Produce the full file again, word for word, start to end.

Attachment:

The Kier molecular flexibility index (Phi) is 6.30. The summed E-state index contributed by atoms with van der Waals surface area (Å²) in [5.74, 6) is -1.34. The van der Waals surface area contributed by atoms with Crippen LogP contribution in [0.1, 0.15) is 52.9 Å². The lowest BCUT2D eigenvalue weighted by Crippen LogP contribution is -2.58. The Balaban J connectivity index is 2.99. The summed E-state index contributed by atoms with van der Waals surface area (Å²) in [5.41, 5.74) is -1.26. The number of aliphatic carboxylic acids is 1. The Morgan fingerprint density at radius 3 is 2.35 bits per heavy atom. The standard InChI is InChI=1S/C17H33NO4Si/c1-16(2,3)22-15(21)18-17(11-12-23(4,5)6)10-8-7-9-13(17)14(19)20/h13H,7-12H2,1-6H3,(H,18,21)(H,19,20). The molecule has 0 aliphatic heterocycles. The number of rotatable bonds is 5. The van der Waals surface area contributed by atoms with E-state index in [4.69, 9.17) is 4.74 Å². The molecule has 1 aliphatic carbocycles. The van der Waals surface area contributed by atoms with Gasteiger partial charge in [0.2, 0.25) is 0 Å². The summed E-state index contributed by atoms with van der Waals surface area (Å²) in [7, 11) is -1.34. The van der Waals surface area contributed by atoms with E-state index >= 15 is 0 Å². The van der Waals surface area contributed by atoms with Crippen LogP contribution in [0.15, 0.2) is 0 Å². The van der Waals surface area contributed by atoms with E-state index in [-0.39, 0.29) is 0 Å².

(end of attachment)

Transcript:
The Kier molecular flexibility index (Phi) is 6.30. The summed E-state index contributed by atoms with van der Waals surface area (Å²) in [5.74, 6) is -1.34. The van der Waals surface area contributed by atoms with Crippen LogP contribution in [0.1, 0.15) is 52.9 Å². The lowest BCUT2D eigenvalue weighted by Crippen LogP contribution is -2.58. The Balaban J connectivity index is 2.99. The summed E-state index contributed by atoms with van der Waals surface area (Å²) in [5.41, 5.74) is -1.26. The number of aliphatic carboxylic acids is 1. The Morgan fingerprint density at radius 3 is 2.35 bits per heavy atom. The standard InChI is InChI=1S/C17H33NO4Si/c1-16(2,3)22-15(21)18-17(11-12-23(4,5)6)10-8-7-9-13(17)14(19)20/h13H,7-12H2,1-6H3,(H,18,21)(H,19,20). The molecule has 0 aliphatic heterocycles. The number of rotatable bonds is 5. The van der Waals surface area contributed by atoms with E-state index in [4.69, 9.17) is 4.74 Å². The molecule has 1 aliphatic carbocycles. The van der Waals surface area contributed by atoms with Gasteiger partial charge in [0.2, 0.25) is 0 Å². The summed E-state index contributed by atoms with van der Waals surface area (Å²) in [7, 11) is -1.34. The van der Waals surface area contributed by atoms with E-state index >= 15 is 0 Å². The van der Waals surface area contributed by atoms with Crippen LogP contribution in [0.15, 0.2) is 0 Å². The van der Waals surface area contributed by atoms with E-state index in [-0.39, 0.29) is 0 Å².